Glossary of Finishing Terms
Manufacturers have a variety of names for what are essentially the same type of product. While there will always be something new or different on the market, the following descriptions may help you understand some key finishing terms.
* = Optional step in addition to application of sealer and specified topcoat(s).
A high-quality clear system for finishing furniture, cabinets and a wide variety of wood and novelty items. They are water white in color with excellent nonyellowing qualities. Available in both solvent-type and water-reducible products.
*Aniline (Acid) Dyes
Synthetic colors which dissolve in the solvent for which they are formulated, i.e., water, alcohol, or oil. Many woodwork finishers refer to nearly all dyes as “aniline” even when this is not chemically true.
The part of the vehicle which does not evaporate. It binds the pigment particles together, stays on the surface, and forms the film of the finish.
The chemical process used to remove color or whiten solid wood. This process may be used to lighten an extremely dark wood or to whiten a lighter colored wood. Most woods do not turn completely white when bleached.
The whitish, cloudlike haze that occurs in fast-drying finishes, especially lacquer, when they are sprayed in very humid conditions. Blushing is most often due to moisture (water vapor) trapped in the film or to bits of resin precipitating out of solution.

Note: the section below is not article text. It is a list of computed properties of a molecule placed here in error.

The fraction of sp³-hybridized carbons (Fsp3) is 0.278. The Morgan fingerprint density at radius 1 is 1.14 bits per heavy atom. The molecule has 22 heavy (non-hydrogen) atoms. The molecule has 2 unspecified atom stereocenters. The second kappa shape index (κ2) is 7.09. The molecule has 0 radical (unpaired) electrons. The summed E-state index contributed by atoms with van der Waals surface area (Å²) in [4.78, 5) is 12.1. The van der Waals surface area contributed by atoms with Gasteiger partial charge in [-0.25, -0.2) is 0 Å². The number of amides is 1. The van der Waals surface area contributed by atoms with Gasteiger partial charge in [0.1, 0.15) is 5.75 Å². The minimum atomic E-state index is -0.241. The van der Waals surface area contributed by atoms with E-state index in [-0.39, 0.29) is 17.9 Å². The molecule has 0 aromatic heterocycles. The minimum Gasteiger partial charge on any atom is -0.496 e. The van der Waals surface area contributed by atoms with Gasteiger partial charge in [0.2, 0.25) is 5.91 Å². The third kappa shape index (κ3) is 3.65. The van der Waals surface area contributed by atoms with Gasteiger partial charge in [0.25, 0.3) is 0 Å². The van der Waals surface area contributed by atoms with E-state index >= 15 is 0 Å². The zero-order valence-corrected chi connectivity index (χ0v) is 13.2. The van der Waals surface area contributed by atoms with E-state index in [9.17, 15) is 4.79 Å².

Chemically, an ingredient added to a product to provide additional performance characteristics, such as faster drying, chemical resistance, or increased hardness of the finish.
A modified nitrocellulose-based coating with a catalyst added for enhanced performance.
A catalyzed coating with a vinyl resin base. Extremely tough and resistant to most chemicals.
A catalyzed alkyd-based coating that is tough and resistant to household chemicals.
The final protective film of a finish system. There are various top coats with different properties.
The general name for any number of wipe-on coatings based on tung or linseed oil, with solvents and resins added to enhance both drying and performance.
May be either of a mechanical or chemical nature to give special effects. *Filler: Used to advance the final build and smoothness of the finish. Filler may be neutral or a contrasting color to accent the pores. The use of filler alone may not completely fill all pores and is generally limited to horizontal surfaces of ring-porous woods such as elm, oak and ash. Close Grain species such as cherry, maple, birch and poplar seldom require filler. Few vertical surfaces benefit from the added labor of a filled finish.
A mixture of shellac and alcohol rubbed on with a cloth pad, usually to a high sheen.
An added step for achieving color uniformity and depth, and for highlighting the wood’s grain pattern. It also is used for tortoise shell, marble effect, or antiquing.
Also referred to as sheen, a surface shininess or luster. *Hand-Rubbed Finish: The name given to an effect that is created by the manual process of applying a combination of abrasives and lubricants, after the final topcoat has dried, to smooth, flatten or dull that topcoat.
An apparent change in color when exposed to differing wavelengths of light; the human perception of color.
*Mirrored Polish Finish